Pity the poor wine writer. As I pen this column, the weather is looking fairly Spring-like. I can hear birds tweeting (“our” Greater Spotted Woodpecker was heard for the first time this year a couple of days ago), the snowdrops and hellebores are in full swing and the buds of the first daffodils are swelling. Skies may be grey but the rain, thankfully, has let up and the sun, when it appears, has a growing warmth to it.
However, what the weather will be doing by the time you read this is anyone’s guess. Spring may have well and truly sprung and we could be seeing signs of incipient Summer to come; or the battering of Atlantic storms may have returned; or we may have been given a dose of the proper Winter weather that failed to arrive at the usual time – or indeed anything in between.
Pity me, then, having to make suitable wine recommendations for this time of year. I know, in all our preoccupation with flooding , storm damage and potential loss of life, no-one (quite rightly, before you get a lynch mob together) stops to think of the impact on wine writers – even ones with their tongues firmly in their cheeks.
So when is Spring, officially? In calendar terms, the year is divided into the four seasons, each lasting three months, with Spring spanning the beginning of March to the end of May. This is solid enough logic, though I cannot remember when we last had a Summer that lasted from the beginning of June until the end of August.
The Spring Equinox, on or around 21st March, is the point at which we reach equal amounts of daylight and night-time in a 24-hour period, so there is a case for making this the official first day of Spring. Ecologists apparently add in a couple of extra seasons to cover those in-between times of the year which are neither one thing nor t’other, referring to the “prevernal” period following the “hibernal” (winter) and preceding the “vernal” (Spring). We must be getting at least prevernal by now I feel.
No matter what the weather is doing, the days are getting noticeably longer and nature is getting on with the business of springing back into life after the cold and wet (OK mostly wet) Winter. Ergo, it is, I reckon, Spring. Sort of.
Springtime-ish drinking recommendations
Peter Yealands Marlborough Sauvignon Blanc 2013 – usually £9.99, but currently on offer at Sainsbury’s (until 4th March) at £7.49
It can jar a little to see a 2013 label, when we’ve only just said goodbye to that year in this hemisphere. Downunder, of course, they’re ahead of us in wine terms and are now thinking about getting ready for the 2014 harvest.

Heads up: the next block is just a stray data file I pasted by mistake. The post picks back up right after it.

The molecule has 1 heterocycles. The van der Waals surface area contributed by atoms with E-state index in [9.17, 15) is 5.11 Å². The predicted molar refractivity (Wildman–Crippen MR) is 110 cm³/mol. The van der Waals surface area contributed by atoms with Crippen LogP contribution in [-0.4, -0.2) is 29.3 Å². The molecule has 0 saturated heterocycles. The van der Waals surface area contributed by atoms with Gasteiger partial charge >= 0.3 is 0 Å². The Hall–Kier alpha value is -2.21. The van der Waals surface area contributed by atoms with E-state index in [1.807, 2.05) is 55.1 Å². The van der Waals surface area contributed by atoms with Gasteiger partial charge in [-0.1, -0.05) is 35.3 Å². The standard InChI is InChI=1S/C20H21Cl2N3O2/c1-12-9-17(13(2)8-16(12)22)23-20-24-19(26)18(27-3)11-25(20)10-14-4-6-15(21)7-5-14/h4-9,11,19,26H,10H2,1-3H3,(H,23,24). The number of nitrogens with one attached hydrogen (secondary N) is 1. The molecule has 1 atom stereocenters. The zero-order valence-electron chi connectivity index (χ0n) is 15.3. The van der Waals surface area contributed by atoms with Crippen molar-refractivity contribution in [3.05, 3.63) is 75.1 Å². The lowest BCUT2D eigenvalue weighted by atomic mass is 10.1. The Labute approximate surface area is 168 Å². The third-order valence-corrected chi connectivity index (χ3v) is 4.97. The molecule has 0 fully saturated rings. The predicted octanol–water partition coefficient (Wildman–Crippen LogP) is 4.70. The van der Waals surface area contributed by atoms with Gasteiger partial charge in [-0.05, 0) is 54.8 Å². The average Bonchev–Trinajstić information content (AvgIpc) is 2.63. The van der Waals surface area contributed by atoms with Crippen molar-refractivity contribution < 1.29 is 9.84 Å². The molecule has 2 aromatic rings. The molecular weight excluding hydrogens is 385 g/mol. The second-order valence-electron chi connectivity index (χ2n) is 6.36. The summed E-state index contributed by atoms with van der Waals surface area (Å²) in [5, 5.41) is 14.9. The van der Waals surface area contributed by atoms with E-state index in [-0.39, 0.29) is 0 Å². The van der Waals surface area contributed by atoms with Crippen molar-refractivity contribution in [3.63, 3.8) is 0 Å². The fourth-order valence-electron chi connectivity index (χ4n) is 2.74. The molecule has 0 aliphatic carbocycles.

This Sauvignon Blanc is made by gifted young winemaker (and fellow glases wearer) Tamra Washington, whose wines for Yealands Estate have garnered many an award recently and show a restraint that is unusual in Marlborough. This wine manages to combine the typical vibrancy of Kiwi Sauvignon with the fine acidity and class of Loire versions. Aromas of elderflower and tropical fruit pave the way for a crisp palate with juicy acidity and mouthfilling fruit, with an edge of blackcurrant leaf. In short, all the verdant freshness of Spring in a glass, even if Spring itself has gone AWOL.
I remember being looked at askance by a French sommelier when I and my fellow diners asked for a bottle of rosé to accompany our lunch. It was early March, the sun was out and the temperature had hit 18⁰C – bingo! Rosé time, we thought. Except, we were in Provence, where, as far as they were concerned, this was still woolly jumper and warming red wine weather; the sommelier advised us that they had not yet taken delivery of any rosé that year, so we tugged our metaphorical forelocks and ordered a bottle of Vacqueyras. The shame!
However, in this country, days like that are rare enough to warrant being greeted with open arms and a glass of the pink stuff, so you should ensure you have some suitable rosé squirreled away.
M de Minuty Côtes de Provence Rosé – currently £10.99 if you buy 2 bottles at Majestic (usually £14.99) for the 2012. Taurus Wines of Bramley will be getting their consignment of 2013 in soon, which will have more freshness - and Surrey Advertiser readers can benefit from a special reader offer of £10.99
I have a soft spot for the pale negligée pink rosés of Provence, whose gentle colours and herb-tinged flavours are so redolent of summer days. M de Minuty is one of the most consistently enjoyable Provence pinks that I’ve tried over the years and has a loyal following in this country – and it comes in one of those curvy “Bardot” bottles.
The sun in the name and on the label make this eminently suitable for this time of year, when we yearn for the sun to brighten and warm the days. This venerable wine was made for the first time back in 1963 (when it was labelled “Spanish Chablis”; those were the days) by the then young gun Miguel A Torres. Viña Sol was intended to bring modern winemaking to Spain and was made then, as now, without oak, the Grenache Blanc and Parellada grapes fermented at low temperature to preserve freshness and fruit. Crisp Granny Smith apple flavours combine with the weight and white pepper of the Grenache to make a delicious lunchtime wine (especially as it’s just 11.5% alcohol).